Unity doesn’t provide a function to force the GPU to load assets. From looking at Unity forum threads, the most common solution is to put up a loading screen and show newly instantiated assets to the main camera for a frame to force a GPU load. Once all the assets have been made visible, the loading screen is dropped.

Putting up a loading screen just seemed like a huge pain in the ass, not to mention an ugly hack. So, I came up with a solution using Unity Pro’s RenderTexture and a second camera. Now, my game scene has two cameras: the Main Camera and a disabled secondary camera with a tiny 32×32 RenderTexture as its target. Whenever I instantiate a new asset in the world, I position the second camera in front of it and render a frame to this texture. This forced rendering does the trick of uploading all necessary data to the GPU. Yes, there still is a loading spike, but you decide when it’s going to happen and you don’t have to reposition your object in view of the main camera for a frame.

I put this in a behavior called AssetGPULoader, you can grab it here. It only works with Unity3D Pro as it needs RenderTexture. As far as I can tell, this does the trick. It has removed my unpredictable performance spikes. For an alternative solution, I also found this technique in the Unity forums.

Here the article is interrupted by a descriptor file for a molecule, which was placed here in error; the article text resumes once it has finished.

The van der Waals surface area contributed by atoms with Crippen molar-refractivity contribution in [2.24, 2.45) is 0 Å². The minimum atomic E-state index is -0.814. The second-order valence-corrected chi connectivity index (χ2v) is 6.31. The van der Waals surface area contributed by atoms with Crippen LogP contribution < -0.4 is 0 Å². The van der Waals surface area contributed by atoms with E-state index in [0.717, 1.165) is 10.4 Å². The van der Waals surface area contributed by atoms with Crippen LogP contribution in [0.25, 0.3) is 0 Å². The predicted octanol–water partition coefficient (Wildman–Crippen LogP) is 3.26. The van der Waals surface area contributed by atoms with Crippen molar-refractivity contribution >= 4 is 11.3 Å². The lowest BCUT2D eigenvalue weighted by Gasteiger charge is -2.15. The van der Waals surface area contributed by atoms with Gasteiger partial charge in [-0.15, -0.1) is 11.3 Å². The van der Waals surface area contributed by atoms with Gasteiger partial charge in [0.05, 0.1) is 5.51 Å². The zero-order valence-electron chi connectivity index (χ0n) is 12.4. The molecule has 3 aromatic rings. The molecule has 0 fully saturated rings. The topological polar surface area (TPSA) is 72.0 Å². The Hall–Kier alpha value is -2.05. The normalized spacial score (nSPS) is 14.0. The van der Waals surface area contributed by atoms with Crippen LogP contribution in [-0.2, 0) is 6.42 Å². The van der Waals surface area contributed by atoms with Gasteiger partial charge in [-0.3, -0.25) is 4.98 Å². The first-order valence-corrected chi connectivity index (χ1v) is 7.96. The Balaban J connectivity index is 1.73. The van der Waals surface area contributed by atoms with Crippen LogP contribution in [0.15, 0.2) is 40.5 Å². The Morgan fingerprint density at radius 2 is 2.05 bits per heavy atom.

3 Ways To Capture A Screenshot In Unity3D

For my equally ridiculous follow-up to Brick Buddies, I need to save a screenshot both as a texture and as a file in Unity3D. Although the game I’m currently writing has screenshots as an integral gameplay element, it’s still useful to integrate screenshots into any Unity3D project. Using Prime31’s Social Networking plug-in, it’s possible to Tweet pictures or post screens to user’s Facebook galleries. Having a screenshot capture feature can boost your viral reach. Especially if you design your application in such a way that people want to share screenshots. In Unity3D, there are a number of ways to do this.

Application.CaptureScreenshot

CaptureScreenshot is a method in the Application class that does exactly what it says; it saves the screenshot as a PNG file. On iOS devices, this screenshot will be put in the Documents folder. On other platforms you can specify an absolute path to put the file anywhere.